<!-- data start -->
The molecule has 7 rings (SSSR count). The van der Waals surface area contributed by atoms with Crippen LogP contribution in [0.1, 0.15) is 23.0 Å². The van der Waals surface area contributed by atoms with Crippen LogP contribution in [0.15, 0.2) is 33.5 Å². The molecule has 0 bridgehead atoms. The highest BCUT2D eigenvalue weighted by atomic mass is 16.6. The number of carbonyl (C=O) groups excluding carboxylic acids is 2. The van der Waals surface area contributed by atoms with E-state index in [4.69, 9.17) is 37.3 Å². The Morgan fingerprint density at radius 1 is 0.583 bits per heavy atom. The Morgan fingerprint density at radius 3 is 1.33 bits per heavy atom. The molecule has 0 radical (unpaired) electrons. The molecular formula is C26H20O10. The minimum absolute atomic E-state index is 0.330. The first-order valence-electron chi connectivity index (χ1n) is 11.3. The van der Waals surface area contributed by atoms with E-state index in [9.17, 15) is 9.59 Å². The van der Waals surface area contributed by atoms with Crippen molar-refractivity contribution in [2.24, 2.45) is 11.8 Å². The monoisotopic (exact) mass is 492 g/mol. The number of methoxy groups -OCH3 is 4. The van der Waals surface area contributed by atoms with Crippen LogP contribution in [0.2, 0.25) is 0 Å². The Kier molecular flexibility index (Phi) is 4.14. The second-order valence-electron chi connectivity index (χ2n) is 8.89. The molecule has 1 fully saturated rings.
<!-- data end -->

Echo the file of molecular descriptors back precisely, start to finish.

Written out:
The molecule has 7 rings (SSSR count). The van der Waals surface area contributed by atoms with Crippen LogP contribution in [0.1, 0.15) is 23.0 Å². The van der Waals surface area contributed by atoms with Crippen LogP contribution in [0.15, 0.2) is 33.5 Å². The molecule has 0 bridgehead atoms. The highest BCUT2D eigenvalue weighted by atomic mass is 16.6. The number of carbonyl (C=O) groups excluding carboxylic acids is 2. The van der Waals surface area contributed by atoms with E-state index in [4.69, 9.17) is 37.3 Å². The Morgan fingerprint density at radius 1 is 0.583 bits per heavy atom. The Morgan fingerprint density at radius 3 is 1.33 bits per heavy atom. The molecule has 0 radical (unpaired) electrons. The molecular formula is C26H20O10. The minimum absolute atomic E-state index is 0.330. The first-order valence-electron chi connectivity index (χ1n) is 11.3. The van der Waals surface area contributed by atoms with E-state index in [9.17, 15) is 9.59 Å². The van der Waals surface area contributed by atoms with Crippen molar-refractivity contribution in [2.24, 2.45) is 11.8 Å². The monoisotopic (exact) mass is 492 g/mol. The number of methoxy groups -OCH3 is 4. The van der Waals surface area contributed by atoms with Crippen LogP contribution in [0.2, 0.25) is 0 Å². The Kier molecular flexibility index (Phi) is 4.14. The second-order valence-electron chi connectivity index (χ2n) is 8.89. The molecule has 1 fully saturated rings.